United States District Court, W.D. Virginia, Lynchburg Division
Jay T. Yancey and Melinda O. Yancey, Plaintiffs,
The First Bank and Trust Company, Defendant
K. MOON UNITED STATES DISTRICT JUDGE
Norman K. Moon
matter is before the Court upon Defendant’s motion to
dismiss. Dkt. 10. Plaintiffs Jay T. Yancey and Melinda O.
Yancey (“Plaintiffs” or “Yanceys”)
filed this action against The First Bank and Trust Company
(“Defendant” or “First Bank”) for
allegedly violating numerous state and federal
laws. Because the Yanceys’ complaint is
built upon conclusory allegations and does not plead
sufficient facts to maintain any of the alleged claims, I
will grant Defendant’s motion.
FACTS AS ALLEGED
allege the following facts: In August 2012, Melinda Yancey
contacted Carey Wrenn (“Wrenn”), a lending
officer at First Bank, seeking a loan for the construction of
a home. Compl. ¶¶ 10–13. Wrenn requested that
the Yanceys provide him with their tax returns. Id.
On September 11, 2012, Mrs. Yancey met once again with Wrenn
to discuss the Yanceys’ credit scores and financial
status. Id. at ¶ 19. On September 20, 2012,
Wrenn completed an initial credit memo stating that he was
inclined to consider a loan request of $180,000. Id.
at ¶21; see also dkt. 2-1 at 24–26. On
the same day, Mrs. Yancey provided Wrenn a personal financial
statement. Id.; see also dkt. 2-1 at
this initial credit memo and personal financial statement,
Wrenn failed to immediately provide the loan documentation.
Id. at ¶ 23. The lack of promptness frustrated
the Yanceys who began to constantly contact Wrenn about their
loan status. Id. at ¶ 22–42. On December
3, 2012, Wrenn emailed the Yanceys stating that “I am
leaning toward financing the project.” Id. at
¶ 35. On December 21, 2012, Wrenn emailed again stating
that: “While I know you are eager to get this done and
are concerned about the weather, I have not told you to move
forward with construction and I have not agreed to a funding
date. I know this has drawn out longer than you expected and
longer than I desired.” Id. at ¶ 43.
Plaintiffs continued to inquire with Wrenn about their loan
status. Ultimately, Wrenn became frustrated by these
inquiries and hostile toward the Plaintiffs. Id. at
January 11, 2013, First Bank and the Yanceys met to close the
loan and set up a construction bank account. Id. at
¶ 55. On that same day, First Bank deposited the first
draw of $33,000 into the construction bank account.
Id. at ¶¶ 52, 59. On February 4, 2013,
First Bank deposited the second draw of $20,000 based on the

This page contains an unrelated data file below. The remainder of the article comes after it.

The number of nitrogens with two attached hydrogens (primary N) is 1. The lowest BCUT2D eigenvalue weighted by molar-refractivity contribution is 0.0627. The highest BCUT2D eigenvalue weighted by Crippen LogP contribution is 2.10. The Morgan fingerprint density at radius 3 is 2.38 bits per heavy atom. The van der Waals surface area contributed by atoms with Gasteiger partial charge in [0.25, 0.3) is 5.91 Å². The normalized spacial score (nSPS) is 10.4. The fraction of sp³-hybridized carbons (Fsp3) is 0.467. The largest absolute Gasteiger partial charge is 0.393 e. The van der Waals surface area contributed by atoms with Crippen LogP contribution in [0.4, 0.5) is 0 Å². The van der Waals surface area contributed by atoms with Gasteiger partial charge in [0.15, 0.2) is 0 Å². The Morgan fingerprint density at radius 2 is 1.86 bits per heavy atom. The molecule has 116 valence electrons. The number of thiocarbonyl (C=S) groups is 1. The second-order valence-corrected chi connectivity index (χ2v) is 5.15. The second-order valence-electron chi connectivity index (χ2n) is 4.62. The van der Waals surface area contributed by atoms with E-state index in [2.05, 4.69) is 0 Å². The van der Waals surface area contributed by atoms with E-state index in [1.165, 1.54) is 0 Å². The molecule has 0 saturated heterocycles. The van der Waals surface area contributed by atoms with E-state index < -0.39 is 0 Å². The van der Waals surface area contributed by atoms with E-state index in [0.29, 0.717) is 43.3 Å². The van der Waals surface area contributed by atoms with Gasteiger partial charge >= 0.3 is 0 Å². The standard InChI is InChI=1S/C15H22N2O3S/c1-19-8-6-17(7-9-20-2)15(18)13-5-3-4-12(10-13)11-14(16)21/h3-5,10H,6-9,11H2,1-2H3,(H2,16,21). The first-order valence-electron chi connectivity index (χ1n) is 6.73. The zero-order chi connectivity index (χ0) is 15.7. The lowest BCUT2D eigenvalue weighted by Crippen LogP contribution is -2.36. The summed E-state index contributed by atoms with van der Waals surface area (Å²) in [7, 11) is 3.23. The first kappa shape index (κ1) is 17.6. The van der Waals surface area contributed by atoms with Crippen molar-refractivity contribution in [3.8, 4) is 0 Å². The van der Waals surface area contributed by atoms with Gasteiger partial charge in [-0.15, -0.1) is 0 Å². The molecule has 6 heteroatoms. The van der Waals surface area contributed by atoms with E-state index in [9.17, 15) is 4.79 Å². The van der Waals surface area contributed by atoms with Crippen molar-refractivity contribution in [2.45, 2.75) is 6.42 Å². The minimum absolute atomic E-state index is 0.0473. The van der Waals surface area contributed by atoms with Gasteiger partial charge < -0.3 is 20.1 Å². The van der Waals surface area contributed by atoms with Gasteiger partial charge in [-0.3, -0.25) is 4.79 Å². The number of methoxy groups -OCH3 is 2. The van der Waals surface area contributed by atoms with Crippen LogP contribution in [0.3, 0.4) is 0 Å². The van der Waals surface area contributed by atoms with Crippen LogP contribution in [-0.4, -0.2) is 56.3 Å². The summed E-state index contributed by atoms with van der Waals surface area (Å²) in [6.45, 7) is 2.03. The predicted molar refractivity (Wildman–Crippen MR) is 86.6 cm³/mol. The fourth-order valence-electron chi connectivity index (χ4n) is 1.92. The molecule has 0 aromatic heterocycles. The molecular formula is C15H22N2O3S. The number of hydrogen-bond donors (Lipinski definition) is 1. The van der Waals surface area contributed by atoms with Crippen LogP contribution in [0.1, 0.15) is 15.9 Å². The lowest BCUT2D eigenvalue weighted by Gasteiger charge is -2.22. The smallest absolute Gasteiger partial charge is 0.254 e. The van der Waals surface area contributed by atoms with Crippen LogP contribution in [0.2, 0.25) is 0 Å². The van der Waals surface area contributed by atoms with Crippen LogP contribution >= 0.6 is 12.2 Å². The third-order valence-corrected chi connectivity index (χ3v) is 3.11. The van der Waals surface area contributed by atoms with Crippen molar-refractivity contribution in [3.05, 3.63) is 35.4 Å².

status of the home construction. Id. at ¶ 63.
April 2013, First Bank increased the loan amount to $220,000
and agreed to renew the maturity date. Id. at
¶69. First Bank also agreed to provide an additional
$7,000 loan to the Yanceys’ company, New Life
Construction of VA, Inc. Dkt. 2-1 at ¶¶
73–74. In April 2014, First Bank agreed, once again, to
a loan increase of an additional $33,000-the estimated cost
to complete the home construction. Compl. ¶ 76.
the Yanceys defaulted on their loans and First Bank initiated
foreclosure proceedings on the property. The foreclosure sale
was set for July 24, 2015; however, the Yanceys filed for a
Chapter 13 bankruptcy petition on July 20, 2015. On June 23,
2016, based on default, the United States Bankruptcy Court
dismissed the Plaintiffs’ bankruptcy petition.
STANDARD OF REVIEW
evaluating a Rule 12(b)(6) motion to dismiss for failure to
state a claim, the Court must accept as true all well-pleaded
allegations. See Vitol, S.A. v. Primerose Shipping
Co., 708 F.3d 527, 539 (4th Cir. 2013); see also
Erickson v. Pardus, 551 U.S. 89, 94 (2007). “While
a complaint attacked by a Rule 12(b)(6) motion to dismiss
does not need detailed factual allegations, a
plaintiff’s obligation to provide the grounds of his
entitlement to relief requires more than labels and
conclusions, and a formulaic recitation of the elements of a
cause of action will not do.” Bell Atl. Corp. v.
Twombly, 550 U.S. 544, 555 (2007) (quotation marks
omitted). Stated differently, in order to survive a motion to
dismiss, “a complaint must contain sufficient factual
matter, accepted as true, to ‘state a claim to relief
that is plausible on its face.’” Ashcroft v.
Iqbal, 556 U.S. 662, 678 (2009) (quoting
Twombly, 550 U.S. at 570).
Virginia Tort Claims
Negligence and Negligent Misrepresentation
Yanceys allege negligence in Counts I (Negligence) and II
(Negligent Misrepresentation). Under Virginia law,
allegations of negligent performance of contractual duties
are not actionable in tort. Dunn Constr. Co. v.
Cloney, 278 Va. 260, 267 (Va. 2009) (“To avoid
turning every breach of contract into a tort, however, we
have consistently adhered to the rule that, in order to
recover in tort, the duty tortuously or negligently breached
must be a common law duty, not one existing between the
parties solely by virtue of the contract.”) (citation
omitted). Therefore, the Plaintiffs must show that the duty
breached was a common law duty arising separately from the
contractual duty. Id.; see also Richmond Metro. Auth. v.
McDevitt Street Bovis, Inc., 256 Va. 553, 559 (Va. 1998)
(“A tort action cannot be based solely on a negligent
breach of contract.”).
the Plaintiffs’ negligence claims arise solely out of
the loan agreements between them and First Bank, and their
complaint lacks any factual ...